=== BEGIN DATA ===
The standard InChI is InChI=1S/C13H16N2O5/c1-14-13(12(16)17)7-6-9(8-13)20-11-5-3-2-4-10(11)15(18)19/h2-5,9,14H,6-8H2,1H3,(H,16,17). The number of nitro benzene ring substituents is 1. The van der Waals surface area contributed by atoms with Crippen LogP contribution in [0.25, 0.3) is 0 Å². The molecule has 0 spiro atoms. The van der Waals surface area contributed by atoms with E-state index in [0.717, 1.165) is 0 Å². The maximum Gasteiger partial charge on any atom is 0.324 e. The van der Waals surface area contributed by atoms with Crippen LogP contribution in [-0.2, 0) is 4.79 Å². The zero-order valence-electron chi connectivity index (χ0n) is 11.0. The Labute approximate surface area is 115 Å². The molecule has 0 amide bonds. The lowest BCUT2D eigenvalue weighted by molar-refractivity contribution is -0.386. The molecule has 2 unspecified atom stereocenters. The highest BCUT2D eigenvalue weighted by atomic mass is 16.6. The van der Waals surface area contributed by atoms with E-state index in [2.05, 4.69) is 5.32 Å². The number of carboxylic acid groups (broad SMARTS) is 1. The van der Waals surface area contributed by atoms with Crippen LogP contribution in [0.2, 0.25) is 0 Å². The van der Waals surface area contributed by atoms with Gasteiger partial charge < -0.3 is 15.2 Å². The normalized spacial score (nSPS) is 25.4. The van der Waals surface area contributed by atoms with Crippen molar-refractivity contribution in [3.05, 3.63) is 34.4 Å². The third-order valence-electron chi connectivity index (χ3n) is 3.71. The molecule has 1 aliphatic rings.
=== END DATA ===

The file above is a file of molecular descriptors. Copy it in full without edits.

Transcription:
The standard InChI is InChI=1S/C13H16N2O5/c1-14-13(12(16)17)7-6-9(8-13)20-11-5-3-2-4-10(11)15(18)19/h2-5,9,14H,6-8H2,1H3,(H,16,17). The number of nitro benzene ring substituents is 1. The van der Waals surface area contributed by atoms with Crippen LogP contribution in [0.25, 0.3) is 0 Å². The molecule has 0 spiro atoms. The van der Waals surface area contributed by atoms with E-state index in [0.717, 1.165) is 0 Å². The maximum Gasteiger partial charge on any atom is 0.324 e. The van der Waals surface area contributed by atoms with Crippen LogP contribution in [-0.2, 0) is 4.79 Å². The zero-order valence-electron chi connectivity index (χ0n) is 11.0. The Labute approximate surface area is 115 Å². The molecule has 0 amide bonds. The lowest BCUT2D eigenvalue weighted by molar-refractivity contribution is -0.386. The molecule has 2 unspecified atom stereocenters. The highest BCUT2D eigenvalue weighted by atomic mass is 16.6. The van der Waals surface area contributed by atoms with E-state index in [2.05, 4.69) is 5.32 Å². The number of carboxylic acid groups (broad SMARTS) is 1. The van der Waals surface area contributed by atoms with Crippen LogP contribution in [0.2, 0.25) is 0 Å². The van der Waals surface area contributed by atoms with Gasteiger partial charge < -0.3 is 15.2 Å². The normalized spacial score (nSPS) is 25.4. The van der Waals surface area contributed by atoms with Crippen molar-refractivity contribution in [3.05, 3.63) is 34.4 Å². The third-order valence-electron chi connectivity index (χ3n) is 3.71. The molecule has 1 aliphatic rings.